Friday, 10 March 2017

I am Hazara

By Hania Hussain
Published 2013

Almost always, the first question that people ask me is, “Are you Chinese?” I answer “No, of course I am not Chinese, I am as Pakistani as they come.” The second question is inevitable: “If I am not Chinese, then why do I look like one? Where in Pakistan do people look so oriental?” I tell them I am from Quetta. At this point they assume that I am either Baloch or Pathan, albeit an odd looking one. But I am not. I am Hazara.

The name Hazara was first recorded in the Baburnama, the memoirs of the Mughal Emperor Babur.. The word referred to the people living in what was then called the Hazarajat region of Afghanistan. These people are thought to be descended from the Mongols; especially the conquering Changez Khan and his army, part of which settled in Bamiyan (Afghanistan) in the 13th century, along with their Persian wives. This origin is also evident in the name ‘Hazara’; the name is taken from the Persian word ‘hazaar’ (thousand), which may be a translation for the Mongol word ming, a military unit of 1000 soldiers in Changez Khan’s time.

In the nineteenth century, many Hazaras fled ethnic persecution in Afghanistan, migrating to and settling in neighboring countries such as Iran and pre-Partition India. In today’s Pakistan, the majority of the Hazara population (approximately 0.3 million) lives in Quetta, having established businesses and households there. However, small communities of Hazara people can be found in other cities of Pakistan such as Karachi, Hyderabad, Islamabad and Lahore.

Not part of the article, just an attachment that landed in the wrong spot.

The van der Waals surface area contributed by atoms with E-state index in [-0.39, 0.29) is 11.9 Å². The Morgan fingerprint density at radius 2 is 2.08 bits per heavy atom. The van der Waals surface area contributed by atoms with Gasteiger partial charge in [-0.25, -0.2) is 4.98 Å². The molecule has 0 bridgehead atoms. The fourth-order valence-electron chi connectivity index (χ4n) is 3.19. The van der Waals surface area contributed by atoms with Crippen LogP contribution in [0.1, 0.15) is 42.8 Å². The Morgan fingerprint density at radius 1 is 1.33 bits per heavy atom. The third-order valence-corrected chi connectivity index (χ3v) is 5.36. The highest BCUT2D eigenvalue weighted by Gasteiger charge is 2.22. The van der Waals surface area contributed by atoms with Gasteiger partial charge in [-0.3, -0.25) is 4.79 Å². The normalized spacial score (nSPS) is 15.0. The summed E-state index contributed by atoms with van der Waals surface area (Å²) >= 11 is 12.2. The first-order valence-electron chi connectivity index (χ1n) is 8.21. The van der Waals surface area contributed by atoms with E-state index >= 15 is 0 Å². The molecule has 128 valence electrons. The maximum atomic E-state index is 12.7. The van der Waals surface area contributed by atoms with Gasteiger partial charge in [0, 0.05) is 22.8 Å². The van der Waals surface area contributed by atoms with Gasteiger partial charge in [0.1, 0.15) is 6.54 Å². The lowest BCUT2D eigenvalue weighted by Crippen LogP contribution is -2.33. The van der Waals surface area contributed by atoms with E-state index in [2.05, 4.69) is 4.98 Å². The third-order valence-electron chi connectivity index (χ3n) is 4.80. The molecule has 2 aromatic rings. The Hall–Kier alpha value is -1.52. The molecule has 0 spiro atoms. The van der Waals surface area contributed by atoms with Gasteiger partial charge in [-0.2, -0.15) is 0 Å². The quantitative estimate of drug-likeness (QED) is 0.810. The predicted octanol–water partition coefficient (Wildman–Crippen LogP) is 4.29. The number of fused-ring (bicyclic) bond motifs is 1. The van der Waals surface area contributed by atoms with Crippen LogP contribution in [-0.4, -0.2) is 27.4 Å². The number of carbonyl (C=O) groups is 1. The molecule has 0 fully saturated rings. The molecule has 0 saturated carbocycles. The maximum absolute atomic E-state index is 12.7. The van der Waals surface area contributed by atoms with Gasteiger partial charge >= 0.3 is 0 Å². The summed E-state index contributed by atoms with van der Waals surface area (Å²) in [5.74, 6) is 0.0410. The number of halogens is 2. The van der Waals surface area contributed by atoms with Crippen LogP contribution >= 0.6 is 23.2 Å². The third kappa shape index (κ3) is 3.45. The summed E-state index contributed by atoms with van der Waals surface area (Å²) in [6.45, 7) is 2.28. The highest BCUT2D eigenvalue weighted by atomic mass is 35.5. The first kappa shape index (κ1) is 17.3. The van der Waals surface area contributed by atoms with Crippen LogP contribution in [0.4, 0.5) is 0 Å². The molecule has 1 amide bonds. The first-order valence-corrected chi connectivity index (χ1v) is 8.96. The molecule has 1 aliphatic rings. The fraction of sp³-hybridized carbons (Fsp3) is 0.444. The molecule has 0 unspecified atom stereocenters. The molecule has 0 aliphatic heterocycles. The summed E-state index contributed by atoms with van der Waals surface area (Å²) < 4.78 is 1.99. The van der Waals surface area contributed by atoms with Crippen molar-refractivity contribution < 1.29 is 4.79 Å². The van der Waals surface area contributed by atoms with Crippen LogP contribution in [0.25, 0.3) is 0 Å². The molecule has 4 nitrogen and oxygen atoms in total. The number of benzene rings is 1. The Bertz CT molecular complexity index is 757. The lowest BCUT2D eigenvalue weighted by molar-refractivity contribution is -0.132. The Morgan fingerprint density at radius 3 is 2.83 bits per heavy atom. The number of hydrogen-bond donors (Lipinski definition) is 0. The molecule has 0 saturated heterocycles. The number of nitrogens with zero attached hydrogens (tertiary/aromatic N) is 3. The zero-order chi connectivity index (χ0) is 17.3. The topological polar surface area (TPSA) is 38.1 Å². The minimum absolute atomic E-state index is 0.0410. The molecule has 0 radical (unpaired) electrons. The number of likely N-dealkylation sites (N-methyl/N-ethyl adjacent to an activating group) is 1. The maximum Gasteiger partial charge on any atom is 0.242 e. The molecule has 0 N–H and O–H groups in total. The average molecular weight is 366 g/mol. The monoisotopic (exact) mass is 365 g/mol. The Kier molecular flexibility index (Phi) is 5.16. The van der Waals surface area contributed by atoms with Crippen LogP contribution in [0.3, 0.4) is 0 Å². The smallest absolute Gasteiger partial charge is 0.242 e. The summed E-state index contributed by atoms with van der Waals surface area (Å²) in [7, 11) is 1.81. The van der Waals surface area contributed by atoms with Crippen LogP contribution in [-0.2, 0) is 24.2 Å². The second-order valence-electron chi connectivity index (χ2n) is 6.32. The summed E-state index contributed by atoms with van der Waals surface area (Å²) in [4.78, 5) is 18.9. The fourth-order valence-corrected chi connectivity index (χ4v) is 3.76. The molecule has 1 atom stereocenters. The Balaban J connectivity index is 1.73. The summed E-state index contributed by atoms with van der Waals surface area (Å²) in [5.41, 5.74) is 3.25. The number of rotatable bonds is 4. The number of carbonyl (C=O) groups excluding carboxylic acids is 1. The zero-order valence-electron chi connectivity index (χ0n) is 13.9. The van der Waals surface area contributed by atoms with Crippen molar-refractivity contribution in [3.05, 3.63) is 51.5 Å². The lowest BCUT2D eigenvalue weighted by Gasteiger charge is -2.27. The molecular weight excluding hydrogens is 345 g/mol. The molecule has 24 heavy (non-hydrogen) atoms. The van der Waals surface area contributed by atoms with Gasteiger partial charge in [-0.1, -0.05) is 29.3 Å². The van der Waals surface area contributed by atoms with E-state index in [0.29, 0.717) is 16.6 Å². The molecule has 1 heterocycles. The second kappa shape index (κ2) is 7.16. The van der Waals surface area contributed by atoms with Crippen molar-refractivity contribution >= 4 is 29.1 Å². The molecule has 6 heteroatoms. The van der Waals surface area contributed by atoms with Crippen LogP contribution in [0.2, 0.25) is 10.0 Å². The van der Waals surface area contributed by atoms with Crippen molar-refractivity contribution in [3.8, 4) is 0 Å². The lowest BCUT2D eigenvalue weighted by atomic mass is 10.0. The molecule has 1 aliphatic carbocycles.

In Pakistan today, a lot of Hazaras are also called ‘Changezi’ or are thought to be part of the Changezi tribe. The term stuck in the military when Air Marshal (rtd) S. Ali Changezi decided to embrace his ethnicity while serving the PAF. Throughout his career, my father has been called Changezi by his colleagues, even though this name doesn’t appear in any of his official documents. The Hazaras also divide themselves into different sub- tribes based on territories and names of their leaders. For example, my mother is Daizangi while my father is Jaghori. My brother and I are also, therefore, Jaghori Hazaras.

The Hazaras strongly identify as Pakistanis. Several famous Hazaras include General Mohammad Musa ( Commander in Chief of Pakistan Army, Governor General of West Pakistan 1967-69, Governor of Balochistan Province 1985-91), Syed Ibrar Hussain Shah (Sitara-e-Imtiaz) who won the boxing bronze medal for Pakistan in the 1988 Olympics, Senator Haji Syed Hussain and his son Syed Abbas Hussain (parliamentarian 2008-2013).

Within Quetta, Hazaras are well known for their obsession with cleanliness–people jokingly blame them for the city’s water shortages.. They are friendly and eager to learn about other cultures. They are also peaceful and progressive. This is evident from the fact that each successive generation of Hazaras is better educated, more qualified and thirsty for more knowledge than their forebears. Education is recognized as the key to a better, more enlightened life. Hazara elders realize the need for an educated youth, and encourage them to work hard at gaining a good education and marketable skills. Through sheer hard work and the encouragement and support of his parents, LUMS alum Karrar Hussain Jaffar made it to Harvard. In his native Marriabad, , Karrar is a role model for scores of children who also want to shine.

Hazaras are also passionate about sports.. Members of the community have represented Pakistan at the international level in a variety of sports including karate, boxing, hockey and football. They have won many medals on behalf of Pakistan Hazara women have also participated in national and international sporting events. Suhaila, a 17-year-old Pakistani Hazara, is a black-belt martial arts champion who has won 34 gold medals in national and international matches so far.

Unfortunately, in recent years, target killings in Balochistan have forced many Hazaras to seek asylum in Australia, Canada and Europe. Many members of the community including the boxer Syed Ibrar Hussain have been victims of terrorist attacks. Nevertheless, Hazara youth continue to feel a strong sense of being Pakistani as they march on to win laurels outside their native country, never giving up on achieving their dream of a better and more prosperous life.
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